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January 20, 2018

 

I was not the best student as a child. 

 

About a year ago, I was visiting my childhood home in Washington, DC, and my parents showed me that they had saved all of my report cards, starting in pre-kindergarten. One of my teachers had written, "Elizabeth enjoys spending time alone in corners reading books, or talking to herself," and others made similar comments about my cheerful, but spacey disposition. 

 

In 6th grade, I had a math teacher who destroyed what little self-confidence I had in the subject. I had spent previous years pretending that I knew what I was doing while the rest of the class easily solved long division problems. This teacher would repeatedly berate me for not understanding each concept, and even made me cry on more than one occasion. In my 12-year-old state of mind, this confirmed what I had feared: I was a lousy math student. This (self)imposed stigma followed me through high school and college, where I avoided quantitative classes like the plague.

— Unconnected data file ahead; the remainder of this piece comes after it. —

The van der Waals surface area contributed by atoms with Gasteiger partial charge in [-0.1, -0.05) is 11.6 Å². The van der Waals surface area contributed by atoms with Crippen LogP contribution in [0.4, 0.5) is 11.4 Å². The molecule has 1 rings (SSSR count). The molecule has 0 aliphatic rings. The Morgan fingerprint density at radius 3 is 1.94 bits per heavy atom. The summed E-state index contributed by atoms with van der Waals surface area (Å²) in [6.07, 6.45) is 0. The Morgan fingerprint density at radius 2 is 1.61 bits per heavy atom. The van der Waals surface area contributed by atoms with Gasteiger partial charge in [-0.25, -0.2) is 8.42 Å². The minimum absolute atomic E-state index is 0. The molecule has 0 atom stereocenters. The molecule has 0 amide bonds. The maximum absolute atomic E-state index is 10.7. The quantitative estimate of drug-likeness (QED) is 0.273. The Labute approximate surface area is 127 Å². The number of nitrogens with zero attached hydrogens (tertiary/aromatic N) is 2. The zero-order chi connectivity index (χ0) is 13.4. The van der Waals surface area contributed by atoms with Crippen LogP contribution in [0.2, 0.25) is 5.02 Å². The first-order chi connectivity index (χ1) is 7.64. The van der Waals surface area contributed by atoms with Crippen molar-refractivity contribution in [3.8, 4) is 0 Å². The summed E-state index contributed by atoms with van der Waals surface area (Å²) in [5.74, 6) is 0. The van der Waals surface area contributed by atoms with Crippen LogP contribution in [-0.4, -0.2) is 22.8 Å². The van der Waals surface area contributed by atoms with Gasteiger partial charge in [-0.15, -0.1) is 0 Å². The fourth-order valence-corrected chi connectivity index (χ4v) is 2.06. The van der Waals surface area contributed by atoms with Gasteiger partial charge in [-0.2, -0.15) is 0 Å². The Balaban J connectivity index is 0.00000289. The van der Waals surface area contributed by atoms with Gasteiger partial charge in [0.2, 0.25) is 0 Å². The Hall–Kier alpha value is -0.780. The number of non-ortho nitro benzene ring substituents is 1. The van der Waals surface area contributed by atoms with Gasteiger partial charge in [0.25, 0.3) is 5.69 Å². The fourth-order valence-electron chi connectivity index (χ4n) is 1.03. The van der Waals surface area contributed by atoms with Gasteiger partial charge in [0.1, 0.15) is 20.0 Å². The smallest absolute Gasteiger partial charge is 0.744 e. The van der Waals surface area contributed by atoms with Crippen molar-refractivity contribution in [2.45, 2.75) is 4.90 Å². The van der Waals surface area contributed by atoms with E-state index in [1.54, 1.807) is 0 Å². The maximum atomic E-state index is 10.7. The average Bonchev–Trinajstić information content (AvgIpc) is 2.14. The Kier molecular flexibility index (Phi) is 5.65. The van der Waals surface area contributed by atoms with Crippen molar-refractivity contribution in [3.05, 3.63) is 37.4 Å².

When I first entered into UCLA's Teacher Education Program, I initially dreaded our Math Methods course, but it soon became my favorite class. Our professor was engaging, and broke down each concept in a way that had never crossed my mind throughout all my years as a student. Not only did I look forward to teaching math to my own student, but I began to LIKE problem solving! I then began to wonder, "Was I really bad at math, or did I just convince myself that I was, which then became a self-fulfilling prophecy?" 

 

I write this post as my first because even now, I still remember the stinging words of my 6th grade teacher, and how that experience left a mark on my self-image as a student and learner. When I first entered the classroom, I pledged to never cause a student to feel that way about themselves. I strive to view these children holistically, to understand and respect them not only as students, but as individuals. Teaching comes with great responsibility: We have the power to impose a love or an aversion to a subject for perhaps the entire duration of a student's life. 

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